Pricing questions have put drugmakers on the defensive. They’re making price-hike promises, unveiling rebate numbers, running multimillion-dollar advertising campaigns, backing an industry PR push, funding stepped-up lobbying in Washington and generally talking up their R&D spending.
Good reason for all that: Pharma and biotech executives are worried, big time.
According to a new study (PDF) by Lazard Partners, 88% of U.S. pharma and biotech executives say pricing and reimbursement is healthcare's biggest challenge.
That’s 32 percentage points higher than the next-in-line and perennial challenge of dealing with regulators and politicians—which itself only slightly beats another that’s directly related to the public pricing debate: the industry’s public reputation.
Anyone who’s been watching the series of drug-pricing scandals—and biopharmas' response to them—unfold over the past couple of years knows the basics. One after another specialty pharma company (or generics maker) has hiked prices enough to raise a red flag, followed by a public outcry.
Bigger drugmakers have since made public pledges to limit price increases—with Sanofi being the most recent, pegging its maximum hike to healthcare inflation—and have opened up numbers on their overall increases and net prices. Industry groups BIO and PhRMA, along with Pfizer, have rolled out direct-to-consumer ads and PR campaigns highlighting the long scientific road new drugs take to market and their benefits to patients, but without directly addressing the pricing issue.
Why are executives so worried about pricing? Politics, for one thing, and that’s a worry newly resurfaced for pharma leaders. U.S. politicians, including President Donald Trump and some leading figures in Congress, jumped on the pricing issue last year and have since been promising to tackle drug price increases and spending.
Now, 73% of pharma and biotech executives see the “political environment” among the top three drivers of pricing pressure, the Lazard study found. More than half also cited “insurers demanding discounts.”
And no wonder. Payers have ratcheted up the pressure for rebates and discounts, trading them for exclusive formulary deals. They’ve particularly targeted competitive drug classes, insulin and respiratory meds among them. That’s had a direct effect on sales, and it’s triggered a PR war between drugmakers and pharmacy benefits managers, which pharma has blamed for repeated price rises.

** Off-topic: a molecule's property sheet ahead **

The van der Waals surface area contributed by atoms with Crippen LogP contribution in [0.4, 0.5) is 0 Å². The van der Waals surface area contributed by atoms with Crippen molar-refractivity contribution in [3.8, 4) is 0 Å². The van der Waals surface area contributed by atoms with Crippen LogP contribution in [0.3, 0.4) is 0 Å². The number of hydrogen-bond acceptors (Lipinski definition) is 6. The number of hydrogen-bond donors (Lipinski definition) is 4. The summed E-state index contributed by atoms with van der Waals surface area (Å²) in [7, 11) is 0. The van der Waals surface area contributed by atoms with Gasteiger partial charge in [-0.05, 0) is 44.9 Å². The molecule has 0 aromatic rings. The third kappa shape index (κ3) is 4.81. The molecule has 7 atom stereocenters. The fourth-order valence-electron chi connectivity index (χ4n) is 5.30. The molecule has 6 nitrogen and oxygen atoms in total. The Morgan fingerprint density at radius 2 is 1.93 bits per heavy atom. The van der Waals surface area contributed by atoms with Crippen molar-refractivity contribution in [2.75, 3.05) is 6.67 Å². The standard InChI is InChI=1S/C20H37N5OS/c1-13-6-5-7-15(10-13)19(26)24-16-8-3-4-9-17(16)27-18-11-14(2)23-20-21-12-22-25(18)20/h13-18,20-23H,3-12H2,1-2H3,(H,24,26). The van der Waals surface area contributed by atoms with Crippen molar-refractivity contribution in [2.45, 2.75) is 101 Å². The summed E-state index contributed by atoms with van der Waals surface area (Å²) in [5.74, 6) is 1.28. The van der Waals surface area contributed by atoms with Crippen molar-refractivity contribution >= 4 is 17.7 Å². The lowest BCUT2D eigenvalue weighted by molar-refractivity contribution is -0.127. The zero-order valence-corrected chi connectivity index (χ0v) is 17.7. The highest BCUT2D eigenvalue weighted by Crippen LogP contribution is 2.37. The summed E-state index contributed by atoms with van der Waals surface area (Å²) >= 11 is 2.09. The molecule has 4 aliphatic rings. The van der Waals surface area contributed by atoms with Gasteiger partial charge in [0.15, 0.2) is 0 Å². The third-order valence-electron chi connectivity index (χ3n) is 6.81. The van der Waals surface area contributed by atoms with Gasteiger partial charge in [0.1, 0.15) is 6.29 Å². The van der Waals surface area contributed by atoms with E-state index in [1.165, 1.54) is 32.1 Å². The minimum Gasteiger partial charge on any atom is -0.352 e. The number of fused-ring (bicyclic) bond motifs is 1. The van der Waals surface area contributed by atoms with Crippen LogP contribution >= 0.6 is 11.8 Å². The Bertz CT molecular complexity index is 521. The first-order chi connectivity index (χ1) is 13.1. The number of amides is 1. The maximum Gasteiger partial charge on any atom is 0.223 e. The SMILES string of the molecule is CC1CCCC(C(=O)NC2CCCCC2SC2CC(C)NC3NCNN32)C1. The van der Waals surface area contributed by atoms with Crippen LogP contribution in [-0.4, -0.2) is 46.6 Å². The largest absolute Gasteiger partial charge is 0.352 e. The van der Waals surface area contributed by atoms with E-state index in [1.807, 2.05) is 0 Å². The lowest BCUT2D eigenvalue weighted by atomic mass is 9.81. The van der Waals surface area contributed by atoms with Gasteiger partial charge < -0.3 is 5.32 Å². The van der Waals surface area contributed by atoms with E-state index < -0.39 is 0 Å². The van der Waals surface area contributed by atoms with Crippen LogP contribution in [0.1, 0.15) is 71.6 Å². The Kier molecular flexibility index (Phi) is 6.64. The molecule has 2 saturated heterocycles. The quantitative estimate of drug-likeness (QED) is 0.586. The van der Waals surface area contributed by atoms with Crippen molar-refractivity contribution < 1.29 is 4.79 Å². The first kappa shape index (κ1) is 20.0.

The Lazard study found that drugmakers are expecting the payer pressure to mount further, but executives are split on which drugs are most likely to suffer. Overall, executives appear to be expecting the biggest moves in cancer drugs, with 28% of respondents pegging oncology as the field at highest risk—but 21% saw oncology as the lowest-risk field.
Pharma executives and investors are split, too. Only 11% of investors are looking at cancer as the highest-pressure field. And while 16% of executives figure diabetes tops the charts for payer risk, 27% of investors do.
To handle increasingly demanding payers, several big pharma and big biotech companies have struck pay-for-performance deals with pharmacy benefits managers, with some of the biggest launches in recent history at the center. Amgen, for instance, has a series of value-based deals with payers on its pricey cholesterol med Repatha, and most recently inked a money-back guarantee with Harvard Pilgrim.
Novartis has a couple of arrangements with top U.S. insurers on its heart failure med Entresto, and its CEO, Joe Jimenez, has been a vocal proponent of value-based contracting as a way out of the pricing mess. Moving to a value-based system figured into executives' list of challenges.
The Lazard study showed it's an industrywide phenomenon that executives expect to transform healthcare. In fact, it may be more important over the next decade than innovation is, the respondents said. But drugmakers figure that change will be a long time coming—70% of biopharma executives figure a tipping point won't come until 2020 or later.
"We found surprisingly strong sentiment that the industry will be transformed over the next five to 10 years by the development of new pricing models broadly known as value-based care," Lazard said in a statement about the study, adding "Overall, the responses indicated that value-based care may have even more of an impact on the industry than will scientific breakthroughs."